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We’ve all heard outlandish reports about successful people like Apple’s CEO Tom Cook who voluntarily get up at 3.45 am. These morning people, ranging across iconic names like Michelle Obama and Richard Branson, paint a picture of before-dawn peace and its link to overall success, making us feel that if we sleep past 6 am, we’re guaranteed to be failures. 

Certainly, studies have shown that self-proclaimed ‘morning people’ tend to be persistent, self-directed individuals who have a better sense of wellbeing and are, interestingly, far less likely to suffer from issues like depression. These are tempting benefits, but with the scope of wakeups for even morning people varying by a good few hours, and with many studies suggesting that waking up too early for our personal needs can actually be detrimental, a great many questions surround what it actually means to be a morning person.

After all, while we tend to put a great deal of weight behind times, isn’t a morning person simply someone who is bright and raring to go whenever they do choose to wake up? There’s undeniably something to be said for the time and peace possible at 4 am, but if you’re a zombie come your 9 am work start-time, can you really call yourself a morning person? We don’t think so. In fact, there’s some pretty strong proof that you really don’t need to wake up at the crack of dawn at all to enjoy the title and benefits of morning people. Keep reading to find out all about it.

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Feeling good means waking up when you’re ready

While most of us typically get by on eight hours of sleep, some individuals can survive from just six hours while others need nine+ to function in the same way. This points strongly to the fact that feeling good in the mornings is more about waking at a time that works for you than competing to get up before the sun rises. In this sense, it doesn’t really matter whether you’re up at 4 am or 8 am, as long as you feel rested when you do. 

The power of mornings is in what you do, not when

Far from sitting in bed and scrolling through endless social media feeds, morning people are all about getting up, getting ready, and spending those all-important hours after waking up on things that make them feel good, be that workouts, time in nature, or just a decent breakfast. As such, even if you don’t want to change your wakeup time, learning how to deactivate Instagram and fill even your hour of free time in the mornings with more wholesome focuses is sure to make a significant difference to how you feel, and how easily you fit the label of ‘morning person.’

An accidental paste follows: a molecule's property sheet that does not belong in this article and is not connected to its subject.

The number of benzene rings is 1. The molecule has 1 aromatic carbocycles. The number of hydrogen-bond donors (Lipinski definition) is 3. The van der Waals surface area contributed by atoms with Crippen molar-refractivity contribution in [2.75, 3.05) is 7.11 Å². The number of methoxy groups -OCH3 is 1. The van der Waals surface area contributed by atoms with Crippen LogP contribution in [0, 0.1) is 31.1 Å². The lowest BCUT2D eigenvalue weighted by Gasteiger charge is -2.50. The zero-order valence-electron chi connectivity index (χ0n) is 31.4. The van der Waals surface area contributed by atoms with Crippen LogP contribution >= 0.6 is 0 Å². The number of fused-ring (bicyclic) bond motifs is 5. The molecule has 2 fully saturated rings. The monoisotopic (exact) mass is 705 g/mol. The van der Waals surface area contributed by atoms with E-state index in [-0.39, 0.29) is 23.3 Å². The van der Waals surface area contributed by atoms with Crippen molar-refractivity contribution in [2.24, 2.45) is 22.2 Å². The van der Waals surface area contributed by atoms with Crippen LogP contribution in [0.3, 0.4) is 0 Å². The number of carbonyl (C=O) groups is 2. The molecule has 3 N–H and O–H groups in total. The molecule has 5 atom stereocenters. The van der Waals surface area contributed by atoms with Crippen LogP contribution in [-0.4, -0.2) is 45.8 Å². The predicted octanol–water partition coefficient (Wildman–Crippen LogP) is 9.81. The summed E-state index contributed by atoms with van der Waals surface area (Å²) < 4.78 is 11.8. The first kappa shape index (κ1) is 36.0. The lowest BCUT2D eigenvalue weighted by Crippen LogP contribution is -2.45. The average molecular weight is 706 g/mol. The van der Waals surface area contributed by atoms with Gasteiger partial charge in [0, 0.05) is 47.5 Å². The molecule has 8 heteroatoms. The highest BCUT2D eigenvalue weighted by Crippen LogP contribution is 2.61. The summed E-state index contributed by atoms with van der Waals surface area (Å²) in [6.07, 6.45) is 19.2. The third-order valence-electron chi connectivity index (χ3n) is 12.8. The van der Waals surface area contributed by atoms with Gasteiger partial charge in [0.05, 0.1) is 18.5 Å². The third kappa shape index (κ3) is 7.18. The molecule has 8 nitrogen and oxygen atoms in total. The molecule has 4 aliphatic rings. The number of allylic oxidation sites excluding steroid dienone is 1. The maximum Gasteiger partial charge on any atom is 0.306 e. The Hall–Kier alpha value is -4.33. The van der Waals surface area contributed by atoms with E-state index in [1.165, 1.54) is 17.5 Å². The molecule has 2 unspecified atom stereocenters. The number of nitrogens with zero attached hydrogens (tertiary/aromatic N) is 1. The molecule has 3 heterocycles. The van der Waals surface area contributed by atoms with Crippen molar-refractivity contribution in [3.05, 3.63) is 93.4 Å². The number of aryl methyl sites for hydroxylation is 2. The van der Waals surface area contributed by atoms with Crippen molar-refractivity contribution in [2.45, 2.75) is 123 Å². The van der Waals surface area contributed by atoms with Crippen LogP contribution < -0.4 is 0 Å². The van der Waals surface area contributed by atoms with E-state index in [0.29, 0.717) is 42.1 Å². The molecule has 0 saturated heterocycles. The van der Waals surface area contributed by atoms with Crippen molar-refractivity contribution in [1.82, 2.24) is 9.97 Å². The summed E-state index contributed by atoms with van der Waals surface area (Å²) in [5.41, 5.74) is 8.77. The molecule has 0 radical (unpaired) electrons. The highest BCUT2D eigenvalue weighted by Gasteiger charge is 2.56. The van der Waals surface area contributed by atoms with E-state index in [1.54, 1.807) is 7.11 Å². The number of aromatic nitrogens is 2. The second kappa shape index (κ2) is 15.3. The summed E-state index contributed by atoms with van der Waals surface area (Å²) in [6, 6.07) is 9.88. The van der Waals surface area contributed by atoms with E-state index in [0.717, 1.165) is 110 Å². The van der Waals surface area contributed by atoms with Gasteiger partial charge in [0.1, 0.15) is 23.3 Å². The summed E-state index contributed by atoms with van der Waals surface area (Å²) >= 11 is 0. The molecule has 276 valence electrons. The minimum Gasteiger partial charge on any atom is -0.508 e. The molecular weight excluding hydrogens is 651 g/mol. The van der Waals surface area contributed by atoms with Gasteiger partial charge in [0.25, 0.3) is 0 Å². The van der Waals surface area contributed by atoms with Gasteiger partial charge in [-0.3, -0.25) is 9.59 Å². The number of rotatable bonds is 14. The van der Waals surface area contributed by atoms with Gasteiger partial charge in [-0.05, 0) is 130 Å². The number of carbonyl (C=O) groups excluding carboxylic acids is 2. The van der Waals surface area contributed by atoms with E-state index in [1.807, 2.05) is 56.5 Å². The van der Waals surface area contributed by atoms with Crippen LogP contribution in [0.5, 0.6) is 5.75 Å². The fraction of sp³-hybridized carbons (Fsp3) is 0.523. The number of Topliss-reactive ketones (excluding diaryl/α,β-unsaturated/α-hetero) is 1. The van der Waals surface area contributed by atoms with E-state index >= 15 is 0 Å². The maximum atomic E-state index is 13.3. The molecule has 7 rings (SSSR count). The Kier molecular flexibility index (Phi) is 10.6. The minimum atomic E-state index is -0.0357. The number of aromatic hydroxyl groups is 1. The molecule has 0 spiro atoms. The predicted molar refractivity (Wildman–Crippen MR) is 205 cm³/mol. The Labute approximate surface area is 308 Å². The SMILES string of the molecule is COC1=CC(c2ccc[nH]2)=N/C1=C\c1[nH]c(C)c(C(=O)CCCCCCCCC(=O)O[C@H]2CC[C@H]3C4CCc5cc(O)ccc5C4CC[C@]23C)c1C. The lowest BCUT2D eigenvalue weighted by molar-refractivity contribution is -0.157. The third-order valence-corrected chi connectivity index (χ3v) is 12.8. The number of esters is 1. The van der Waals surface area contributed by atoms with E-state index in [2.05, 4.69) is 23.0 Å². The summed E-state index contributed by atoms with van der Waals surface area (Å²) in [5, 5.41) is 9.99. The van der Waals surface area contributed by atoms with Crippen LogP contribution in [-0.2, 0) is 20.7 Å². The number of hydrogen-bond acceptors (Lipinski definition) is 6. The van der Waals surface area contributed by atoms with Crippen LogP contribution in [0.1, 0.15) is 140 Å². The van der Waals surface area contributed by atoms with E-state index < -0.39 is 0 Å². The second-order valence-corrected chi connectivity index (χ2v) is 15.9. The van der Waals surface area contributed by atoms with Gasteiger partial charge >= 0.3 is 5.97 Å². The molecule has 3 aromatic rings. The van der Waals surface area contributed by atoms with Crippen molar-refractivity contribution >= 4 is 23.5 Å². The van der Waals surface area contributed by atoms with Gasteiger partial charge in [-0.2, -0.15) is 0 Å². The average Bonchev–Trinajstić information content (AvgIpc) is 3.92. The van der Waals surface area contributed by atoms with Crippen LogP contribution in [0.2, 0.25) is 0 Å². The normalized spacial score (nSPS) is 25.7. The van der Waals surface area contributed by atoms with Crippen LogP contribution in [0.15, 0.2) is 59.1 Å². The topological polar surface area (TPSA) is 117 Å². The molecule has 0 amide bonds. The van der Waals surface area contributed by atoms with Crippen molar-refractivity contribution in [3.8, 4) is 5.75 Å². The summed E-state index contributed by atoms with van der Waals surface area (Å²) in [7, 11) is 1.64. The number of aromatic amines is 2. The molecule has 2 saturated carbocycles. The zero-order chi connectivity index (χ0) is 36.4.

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The best-laid plans can be made in advance

Many morning people pin their success on the fact that they’re able to properly plan their days with to-do lists, visualizations, etc., and there’s certainly something to be said for planning. But, as everyone knows, the best-laid plans are often those that are made in advance, meaning that it’s just possible that being a morning person isn’t about getting up earlier at all but simply means planning your tasks for the next day either before you finish work or at some point during the evening. And, that’s possible without a dawn wakeup in sight!

Self-care can fit in with you

While we all like the idea of getting up in the dark and spending a few peaceful hours practicing yoga or meditating, even these things are unlikely to leave you calm if you’ve had to cut your sleep short to achieve them. Rather, you’ll feel tired, groggy, and begrudging after just a few days of trying to make this work, none of which is a feeling you want towards your self-care practices. Contrary to popular belief, however, it is possible to fit these self-care focuses into a morning routine that works for you. Ten-minute meditations are great for this purpose, as are in-the-moment practices including skincare routines and even eating breakfast, each of which you already make time for in your mornings! By bringing awareness to these activities, and really appreciating the process, you should be able to feel the benefits of morning-based self-care with none of the compromise that you’ve been tricked into until now.

We truly can all become morning people if we want to, and as you can see here, you could even achieve that goal without having to compromise on your much-loved lie-ins! 

By Erica Buteau

Change Agent. Daydream Believer. Maker. Creative. Likes love, peace and Jeeping. Dislikes winter, paper cuts and war. She/Her/Hers.

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